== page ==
Studying religion
U. program meets a need
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"In religion and politics, people's beliefs and convictions are in almost every case gotten at second-hand, and without examination, from authorities who have not themselves examined the questions at issue but have taken them at second-hand from others."

— Mark Twain

It seems about time for the University of Utah to offer a major in religious studies. The U.'s program will not be the first in Utah — Utah State University has that distinction — but will be fourth in the Intermountain West — behind USU, the University of Wyoming and Arizona State.

Nonetheless, the U. is rightly meeting a need for its students, and the new program is almost certain to be popular, both among those seeking a degree in the field and for others who want to add to their understanding of this important topic.

In Utah, especially, religion and its importance in culture and its influence on government are hotly debated. U. graduates should be able to participate in those discussions. A background in the history of the world's religions and an understanding of various doctrines are essential for framing the future role of religion in students' lives and communities.

The major is a natural outgrowth of the university's existing minor in religious studies, which has grown rapidly from five to 15 declared students, with 10 more qualifying for the minor course.

The proposal accepted by the Utah Board of Regents states the major "will provide students with analytical tools that would equip them to better interpret events and public discourse, taking into account religious references, ethical values and cultural identities."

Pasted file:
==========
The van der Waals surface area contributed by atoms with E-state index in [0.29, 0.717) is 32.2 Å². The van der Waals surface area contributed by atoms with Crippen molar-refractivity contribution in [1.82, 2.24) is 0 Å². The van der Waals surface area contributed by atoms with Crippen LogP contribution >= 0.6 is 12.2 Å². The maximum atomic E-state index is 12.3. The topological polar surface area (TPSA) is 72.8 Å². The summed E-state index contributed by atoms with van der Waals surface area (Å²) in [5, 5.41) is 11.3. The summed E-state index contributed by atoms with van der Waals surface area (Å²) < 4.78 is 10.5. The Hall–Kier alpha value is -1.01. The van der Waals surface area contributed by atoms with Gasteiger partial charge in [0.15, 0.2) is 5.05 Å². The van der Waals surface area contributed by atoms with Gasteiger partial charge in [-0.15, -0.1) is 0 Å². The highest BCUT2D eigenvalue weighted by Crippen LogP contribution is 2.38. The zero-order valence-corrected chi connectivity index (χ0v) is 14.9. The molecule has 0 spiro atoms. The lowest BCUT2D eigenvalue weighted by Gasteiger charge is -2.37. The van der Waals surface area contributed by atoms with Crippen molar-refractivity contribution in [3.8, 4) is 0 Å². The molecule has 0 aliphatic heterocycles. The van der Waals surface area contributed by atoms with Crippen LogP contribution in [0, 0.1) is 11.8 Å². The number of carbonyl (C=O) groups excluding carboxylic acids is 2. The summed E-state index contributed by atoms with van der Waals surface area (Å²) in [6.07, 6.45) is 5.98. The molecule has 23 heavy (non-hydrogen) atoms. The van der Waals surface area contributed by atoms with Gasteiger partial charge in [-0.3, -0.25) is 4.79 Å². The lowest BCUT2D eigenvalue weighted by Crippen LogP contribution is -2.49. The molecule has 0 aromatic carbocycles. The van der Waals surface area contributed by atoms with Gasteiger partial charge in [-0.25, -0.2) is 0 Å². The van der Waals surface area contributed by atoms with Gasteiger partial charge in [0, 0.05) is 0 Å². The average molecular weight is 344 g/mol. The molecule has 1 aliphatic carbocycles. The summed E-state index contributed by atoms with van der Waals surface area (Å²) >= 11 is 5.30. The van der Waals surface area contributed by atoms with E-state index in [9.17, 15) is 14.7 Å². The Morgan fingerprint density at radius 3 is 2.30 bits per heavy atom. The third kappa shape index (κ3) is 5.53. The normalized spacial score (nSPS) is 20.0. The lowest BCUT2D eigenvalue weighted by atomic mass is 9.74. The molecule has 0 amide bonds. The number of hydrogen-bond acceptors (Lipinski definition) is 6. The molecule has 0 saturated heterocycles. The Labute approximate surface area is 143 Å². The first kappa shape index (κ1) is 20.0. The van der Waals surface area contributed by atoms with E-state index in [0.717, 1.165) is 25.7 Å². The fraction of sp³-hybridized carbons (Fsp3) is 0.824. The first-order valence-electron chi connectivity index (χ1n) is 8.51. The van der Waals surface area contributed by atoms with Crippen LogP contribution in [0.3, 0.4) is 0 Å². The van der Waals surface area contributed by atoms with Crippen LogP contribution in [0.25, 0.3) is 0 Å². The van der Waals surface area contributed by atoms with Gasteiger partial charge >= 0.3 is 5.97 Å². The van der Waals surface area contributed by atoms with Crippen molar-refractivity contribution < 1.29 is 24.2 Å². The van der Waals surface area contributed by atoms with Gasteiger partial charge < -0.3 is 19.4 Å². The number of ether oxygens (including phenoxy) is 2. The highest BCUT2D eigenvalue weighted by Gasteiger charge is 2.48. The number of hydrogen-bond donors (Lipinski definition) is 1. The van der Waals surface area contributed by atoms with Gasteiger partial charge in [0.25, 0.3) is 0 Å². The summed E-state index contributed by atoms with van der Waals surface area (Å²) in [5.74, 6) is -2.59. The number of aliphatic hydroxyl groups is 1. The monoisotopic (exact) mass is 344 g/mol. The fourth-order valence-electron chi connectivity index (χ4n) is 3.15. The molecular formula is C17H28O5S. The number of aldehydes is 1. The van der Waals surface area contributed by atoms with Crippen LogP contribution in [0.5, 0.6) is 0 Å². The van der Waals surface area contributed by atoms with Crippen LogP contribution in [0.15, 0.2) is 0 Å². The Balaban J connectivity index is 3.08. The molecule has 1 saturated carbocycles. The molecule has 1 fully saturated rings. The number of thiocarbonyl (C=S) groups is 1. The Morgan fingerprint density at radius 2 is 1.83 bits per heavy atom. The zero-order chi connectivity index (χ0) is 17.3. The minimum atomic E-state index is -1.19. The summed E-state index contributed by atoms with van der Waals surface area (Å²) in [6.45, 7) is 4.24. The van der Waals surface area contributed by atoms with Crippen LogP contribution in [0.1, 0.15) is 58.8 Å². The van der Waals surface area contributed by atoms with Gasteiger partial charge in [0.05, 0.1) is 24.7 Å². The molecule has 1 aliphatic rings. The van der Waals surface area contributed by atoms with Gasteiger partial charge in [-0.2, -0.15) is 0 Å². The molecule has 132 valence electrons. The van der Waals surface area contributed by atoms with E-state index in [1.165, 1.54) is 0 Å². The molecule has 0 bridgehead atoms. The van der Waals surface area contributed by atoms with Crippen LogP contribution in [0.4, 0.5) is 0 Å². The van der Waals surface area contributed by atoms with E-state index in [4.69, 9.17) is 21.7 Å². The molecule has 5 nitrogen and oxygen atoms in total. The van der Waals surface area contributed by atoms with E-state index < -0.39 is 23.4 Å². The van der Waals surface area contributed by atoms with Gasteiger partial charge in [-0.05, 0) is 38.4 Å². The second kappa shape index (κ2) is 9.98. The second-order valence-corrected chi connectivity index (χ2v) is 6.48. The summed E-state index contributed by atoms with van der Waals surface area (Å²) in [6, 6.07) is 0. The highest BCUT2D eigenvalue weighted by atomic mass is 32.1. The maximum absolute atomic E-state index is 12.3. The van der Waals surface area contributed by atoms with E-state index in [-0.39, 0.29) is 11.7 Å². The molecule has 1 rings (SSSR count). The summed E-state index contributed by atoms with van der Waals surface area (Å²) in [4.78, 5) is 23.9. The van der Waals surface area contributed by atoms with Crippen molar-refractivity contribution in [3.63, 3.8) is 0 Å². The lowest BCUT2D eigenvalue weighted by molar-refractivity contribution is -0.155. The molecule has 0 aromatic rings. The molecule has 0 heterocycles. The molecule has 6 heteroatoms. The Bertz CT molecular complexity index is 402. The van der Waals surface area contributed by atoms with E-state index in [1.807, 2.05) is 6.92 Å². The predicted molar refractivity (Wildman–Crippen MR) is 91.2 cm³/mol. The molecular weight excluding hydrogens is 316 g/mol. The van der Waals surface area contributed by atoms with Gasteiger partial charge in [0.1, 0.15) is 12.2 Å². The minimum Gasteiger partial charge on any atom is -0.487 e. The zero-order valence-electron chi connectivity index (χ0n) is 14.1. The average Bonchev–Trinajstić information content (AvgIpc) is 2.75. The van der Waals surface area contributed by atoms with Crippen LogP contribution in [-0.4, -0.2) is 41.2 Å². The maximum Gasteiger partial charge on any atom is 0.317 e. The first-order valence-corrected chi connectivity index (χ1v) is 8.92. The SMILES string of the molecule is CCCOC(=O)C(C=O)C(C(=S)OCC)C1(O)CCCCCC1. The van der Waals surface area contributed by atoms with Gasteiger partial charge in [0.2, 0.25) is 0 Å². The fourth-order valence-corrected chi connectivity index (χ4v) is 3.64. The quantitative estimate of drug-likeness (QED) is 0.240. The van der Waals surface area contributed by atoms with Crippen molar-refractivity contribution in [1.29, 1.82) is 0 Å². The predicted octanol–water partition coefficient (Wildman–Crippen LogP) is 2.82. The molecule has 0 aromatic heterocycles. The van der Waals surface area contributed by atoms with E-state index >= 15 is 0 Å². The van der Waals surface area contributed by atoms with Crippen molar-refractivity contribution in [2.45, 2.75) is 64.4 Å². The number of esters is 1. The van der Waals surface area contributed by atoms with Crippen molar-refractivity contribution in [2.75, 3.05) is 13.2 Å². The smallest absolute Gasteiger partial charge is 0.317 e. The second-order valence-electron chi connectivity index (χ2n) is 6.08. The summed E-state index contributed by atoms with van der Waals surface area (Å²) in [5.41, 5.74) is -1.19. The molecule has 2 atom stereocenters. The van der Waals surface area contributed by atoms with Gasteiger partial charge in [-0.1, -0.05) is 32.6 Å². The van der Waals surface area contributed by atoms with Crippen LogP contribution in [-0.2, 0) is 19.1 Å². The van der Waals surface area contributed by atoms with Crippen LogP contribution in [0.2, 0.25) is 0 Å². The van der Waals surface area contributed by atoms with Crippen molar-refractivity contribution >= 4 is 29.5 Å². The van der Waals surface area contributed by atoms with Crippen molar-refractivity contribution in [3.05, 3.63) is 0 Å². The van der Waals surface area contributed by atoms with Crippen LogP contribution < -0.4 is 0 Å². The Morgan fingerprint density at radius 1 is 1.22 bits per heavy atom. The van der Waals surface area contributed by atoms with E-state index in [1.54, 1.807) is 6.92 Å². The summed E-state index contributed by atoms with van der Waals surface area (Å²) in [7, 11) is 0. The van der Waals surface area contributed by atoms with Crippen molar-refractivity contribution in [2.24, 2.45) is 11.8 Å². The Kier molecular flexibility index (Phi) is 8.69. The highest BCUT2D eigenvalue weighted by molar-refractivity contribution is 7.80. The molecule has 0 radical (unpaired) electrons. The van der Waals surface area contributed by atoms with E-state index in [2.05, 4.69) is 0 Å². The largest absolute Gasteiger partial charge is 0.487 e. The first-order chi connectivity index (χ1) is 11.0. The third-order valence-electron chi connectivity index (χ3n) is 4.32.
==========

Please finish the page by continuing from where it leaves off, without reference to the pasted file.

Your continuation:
Since life in Utah, headquarters of The Church of Jesus Christ of Latter-day Saints, sometimes seems to revolve around religious influence, it's important for students to be able to take the long view about the proper role of religion — any specific religion or no religion at all.

The USU religious studies program recognized its first graduate in 2007 and has attracted top-notch professors. Its classes are packed. Filling the Leonard J. Arrington Chair in Mormon History and Culture, Harvard-educated Philip Barlow is the first person to be specifically hired at a public university to study the history and culture of Mormonism.

At the U., the program will help students "live and work in a pluralistic and global society" as the regents were told. And that's exactly what a university should do.